6. But having taken the Lord, running, they were pushing him and saying, 'Let us drag along the Son of God now that we have power over him.' 7. And they clothed him with purple and sat him on a chair of judgment, saying: 'Judge justly, King of Israel.' 8. And a certain one of them, having brought a thorny crown (στεφανον ακανθινον), put it on the head of the Lord. 9. And others who were standing there were spitting in his face, and others slapped his cheeks. Others were jabbing him with a reed; and some scourged him, saying, 'With such honor let us honor the Son of God.'Gospel of Peter 3:6-9
On perfumes and garlands.
Further, it were irrational in us, who have heard that the Lord was crowned with thorns, (Matthew 27:29) to crown ourselves with flowers, insulting thus the sacred passion of the Lord. For the Lord's crown prophetically pointed to us, who once were barren, but are placed around Him through the Church of which He is the Head. But it is also a type of faith, of life in respect of the substance of the wood, of joy in respect of the appellation of crown, of danger in respect of the thorn, for there is no approaching to the Word without blood....And they crowned Jesus raised aloft, testifying to their own ignorance. For being hard of heart, they understood not that this very thing, which they called the disgrace of the Lord, was a prophecy wisely uttered: “The Lord was not known by the people” (Isaiah 1:3) which erred, which was not circumcised in understanding, whose darkness was not enlightened, which knew not God, denied the Lord, forfeited the place of the true Israel, persecuted God, hoped to reduce the Word to disgrace; and Him whom they crucified as a malefactor they crowned as a king. Wherefore the Man on whom they believed not, they shall know to be the loving God the Lord, the Just. Whom they provoked to show Himself to be the Lord, to Him when lifted up they bore witness, by encircling Him, who is exalted above every name, with the diadem of righteousness by the ever-blooming thorn. This diadem, being hostile to those who plot against Him, coerces them; and friendly to those who form the Church, defends them. This crown is the flower of those who have believed on the glorified One, but covers with blood and chastises those who have not believed. It is a symbol, too, of the Lord's successful work, He having borne on His head, the princely part of His body, all our iniquities by which we were pierced.For He by His own passion rescued us from offenses, and sins, and such like thorns; and having destroyed the devil, deservedly said in triumph, “O Death, where is your sting?” (1 Corinthians 15:55) And we eat grapes from thorns, and figs from thistles; while those to whom He stretched forth His hands— the disobedient and unfruitful people— He lacerates into wounds. I can also show you another mystic meaning in it. For when the Almighty Lord of the universe began to legislate by the Word, and wished His power to be manifested to Moses, a godlike vision of light that had assumed a shape was shown him in the burning bush (the bush is a thorny plant); but when the Word ended the giving of the law and His stay with men, the Lord was again mystically crowned with thorn. On His departure from this world to the place whence He came, He repeated the beginning of His old descent, in order that the Word beheld at first in the bush, and afterwards taken up crowned by the thorn, might show the whole to be the work of one power, He Himself being one, the Son of the Father, who is truly one, the beginning and the end of time.Clement of Alexandria, The Instructor II.8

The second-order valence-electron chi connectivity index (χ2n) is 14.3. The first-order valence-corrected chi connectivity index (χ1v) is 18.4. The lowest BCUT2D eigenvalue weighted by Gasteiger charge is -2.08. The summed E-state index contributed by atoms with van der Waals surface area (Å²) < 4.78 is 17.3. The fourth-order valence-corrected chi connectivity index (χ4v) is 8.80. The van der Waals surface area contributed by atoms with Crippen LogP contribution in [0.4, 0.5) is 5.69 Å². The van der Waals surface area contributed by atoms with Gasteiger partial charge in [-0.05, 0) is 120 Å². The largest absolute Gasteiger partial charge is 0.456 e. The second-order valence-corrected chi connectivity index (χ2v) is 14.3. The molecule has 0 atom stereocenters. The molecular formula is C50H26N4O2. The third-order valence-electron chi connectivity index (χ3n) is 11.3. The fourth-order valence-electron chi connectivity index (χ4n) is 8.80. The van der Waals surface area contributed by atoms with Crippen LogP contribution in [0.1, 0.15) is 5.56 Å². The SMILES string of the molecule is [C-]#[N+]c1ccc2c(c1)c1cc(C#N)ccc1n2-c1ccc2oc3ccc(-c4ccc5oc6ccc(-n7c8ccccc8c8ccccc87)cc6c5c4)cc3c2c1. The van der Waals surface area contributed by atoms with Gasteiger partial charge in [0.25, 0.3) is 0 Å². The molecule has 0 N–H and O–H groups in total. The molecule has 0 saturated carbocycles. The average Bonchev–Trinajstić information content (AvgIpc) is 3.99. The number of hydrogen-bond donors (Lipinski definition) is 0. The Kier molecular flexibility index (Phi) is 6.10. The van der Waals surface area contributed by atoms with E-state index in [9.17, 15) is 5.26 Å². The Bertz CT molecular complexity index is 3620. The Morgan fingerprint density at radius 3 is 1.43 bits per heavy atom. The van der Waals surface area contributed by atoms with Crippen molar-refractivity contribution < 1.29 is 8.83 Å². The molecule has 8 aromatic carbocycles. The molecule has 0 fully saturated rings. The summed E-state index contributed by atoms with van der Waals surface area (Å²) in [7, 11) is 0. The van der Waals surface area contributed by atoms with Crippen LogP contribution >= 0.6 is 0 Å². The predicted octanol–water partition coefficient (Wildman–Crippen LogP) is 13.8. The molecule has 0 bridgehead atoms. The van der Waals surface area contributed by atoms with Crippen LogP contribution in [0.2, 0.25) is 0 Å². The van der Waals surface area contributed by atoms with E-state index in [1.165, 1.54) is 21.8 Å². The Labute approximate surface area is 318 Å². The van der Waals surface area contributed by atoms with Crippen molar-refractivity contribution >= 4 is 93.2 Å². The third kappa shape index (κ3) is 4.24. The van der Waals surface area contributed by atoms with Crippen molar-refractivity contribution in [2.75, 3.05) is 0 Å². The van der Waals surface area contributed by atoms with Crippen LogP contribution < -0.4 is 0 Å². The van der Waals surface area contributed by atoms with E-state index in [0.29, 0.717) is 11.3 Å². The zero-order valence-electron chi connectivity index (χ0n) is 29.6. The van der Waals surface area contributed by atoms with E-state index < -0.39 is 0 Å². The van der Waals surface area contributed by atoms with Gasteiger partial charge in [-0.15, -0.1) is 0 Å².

...So with garlands; they are associated with revelling and drunkenness. Crowns of flowers strip the countryside and are bad for the head. Clement gives us a bit of ancient physiology about the coldness of the head. Flowers are lovely and in enjoying them we honor the Creator. ...To use flowers for garlands is to exploit them.; the flower and its beauty wither. ...The earliest Greeks, says Clement following Erasthenes, didn't use garlands; it was a degenerate practice which came in after the wars with Persia. The wreath sybolized freedom from care; hence its use for the dead. Further, to make wreaths of flowers for our living is to mock the Saviour's crown of thorns. The first revelation of God to Moses was in a burning thorn-bush. The revelation in Jesus is through a crown of thorns. The power is the one and the same. 
This “wood,” again, Isaac the son of Abraham personally carried for his own sacrifice, when God had enjoined that he should be made a victim to Himself. But, because these had been mysteries which were being kept for perfect fulfilment in the times of Christ, Isaac, on the one hand, with his “wood,” was reserved, the ram being offered which was caught by the horns in the bramble; Christ, on the other hand, in His times, carried His “wood” on His own shoulders, adhering to the horns of the cross, with a thorny crown encircling His head.Tertullian, Adversus Iudaeorum 13.21